Faculty Workloads

GOALS

  1. Document and compare our institutional goals with the status quo
  2. Compare our faculty work loads with those of similar institutions
  3. Provide data and a basis for discussion on ways to align the workloads with the mission of the institution

SUMMARY OF RESULTS

Work Load

Survey data reveals that the WPI faculty spend on average 35.6 hours per week on teaching and academic advising. With research it is about 50 hours per week. This number does not include administrative and service activities. About 80% of the faculty report that they feel overworked. Department heads confirm that they believe that the faculty in their department are working hard.

Teaching/Scholarship Ratio

Department heads state that increasing scholarship and funding is a top priority, and that the ratio of faculty activities should be about 40:40:20 (teaching:scholarship:service). This is in agreement with current tenure and promotion considerations. The actual WPI ratio is about 60:26:14. Survey data suggests that only very few faculty are spending more time on scholarship than teaching, and that faculty spend on average 14 hours per week on scholarship. Time spent on research is fairly even across the faculty ranks with the untenured faculty spending slightly more time on research than the senior faculty. However, the senior faculty tend to be more involved in service activities. 

Full Time Faculty Load

Comparisons with similar institutions indicate that WPI faculty spend about the same amount of time on class room teaching, but we invest more time than others on projects. Our overall time spent on formal teaching is greater than the “preferred teaching load” recommended by AAUP, and approaches the “maximum load” for universities with graduate programs.

Student Perceptions

WPI students report that they are generally satisfied with the student/faculty ratio and the attention WPI faculty pay to teaching and academic advising. Students feel that teaching and academic/project advising should be a higher priority for faculty than research.

Is the Problem Structural or Individual?

Time spent on teaching is compared to time spent on research for individual faculty members in Fig. 1. Buy-out was not accounted for. There is no systematic difference between the junior and the senior faculty. Additional comparisons between departments show no significant differences, but those results are limited by the number of responses from smaller departments. These indications make it very unlikely that the results are This is a confidential draft and is intended for WPI internal use only. This document is not to be released to the public or transmitted or distributed to third parties. Please do not cite or quote from this document. dependent on the individual but are a result of the structure of the WPI program environment.

Is the Workload at WPI Unique?

The escalating cost of higher education has prompted numerous institutions to look at the faculty salary pool and work load as a possible way to reduce operating cost. The WPI Plan, with its emphasis on projects and short intensive 7-week courses, is inherently labor intensive. Class room and project instruction, responsibility for more course content, and frequent starts and stops all add to the workload beyond the level recommended by the AAUP. At WPI a typical faculty member is responsible for 19% of the academic yearly content per student. This number is 10.5 to 12.5 % in comparable institutions (Figure in final report) or 30% less than at WPI. One study reports that adding just one course per semester to the faculty load decreased grant income by 45-52%. This additional work load cost is one reason we lag behind comparable institutions in the level of grant support per faculty.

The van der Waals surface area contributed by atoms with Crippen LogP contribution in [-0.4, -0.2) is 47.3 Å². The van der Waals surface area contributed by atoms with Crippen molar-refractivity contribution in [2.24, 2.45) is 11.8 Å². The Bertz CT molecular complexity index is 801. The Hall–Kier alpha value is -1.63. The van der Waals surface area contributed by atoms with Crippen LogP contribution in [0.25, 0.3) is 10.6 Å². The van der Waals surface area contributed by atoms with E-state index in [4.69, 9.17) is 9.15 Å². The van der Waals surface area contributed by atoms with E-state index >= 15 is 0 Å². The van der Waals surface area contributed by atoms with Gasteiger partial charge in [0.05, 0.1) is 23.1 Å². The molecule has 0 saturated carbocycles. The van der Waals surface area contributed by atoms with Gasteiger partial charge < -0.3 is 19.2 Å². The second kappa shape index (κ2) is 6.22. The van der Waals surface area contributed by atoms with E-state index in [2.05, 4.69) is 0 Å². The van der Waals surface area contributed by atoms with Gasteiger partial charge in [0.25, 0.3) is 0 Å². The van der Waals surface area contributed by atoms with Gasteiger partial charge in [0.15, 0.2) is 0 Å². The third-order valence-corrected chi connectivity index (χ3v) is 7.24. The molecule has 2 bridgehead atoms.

Faculty and Program Development:

As faculty gain experience with teaching and develop their research program they should be able to spend more time on research. This is not discernable from our data. Department heads and faculty agree that there is no recognition for course development.

Longer term this will either discourage programmatic development or add to the load of those who develop courses on their own initiative. This is a confidential draft and is intended for WPI internal use only. This document is not to be released to the public or transmitted or distributed to third parties. Please do not cite or quote from this document.

RECOMMENDATIONS:

Current and accurate work load data should be available to the administration and to department heads. These data should be aggregate data for the entire department. 

The 40:40:20 ratio for teaching/scholarship/service is currently not a reality, neither on the individual nor on the average level. ( Figure in final report) If research, and enhanced prestige for the university, is truly a top priority then a way must be found to reduce time spent on teaching. Adding faculty, reducing project loads, offering fewer courses, hiring master teachers, more teaching assistants or instructors, are a few possibilities for load reduction. Without these structural measures the workload will just be shifted on the individual level.

Departments should have some flexibility as to the relative weight of the academic activities. This should be determined in cooperation with the departmental faculty. The data indicate that it should be possible to reach a working consensus on these issues within broad institutional guidelines.

If an academic department has a loading model it should be transparent, and should be reviewed in open discussions with the department faculty on a regular basis.

The reward structure should incorporate recognition of teaching quality and quantity, program and facilities development, as well as research accomplishments.

 
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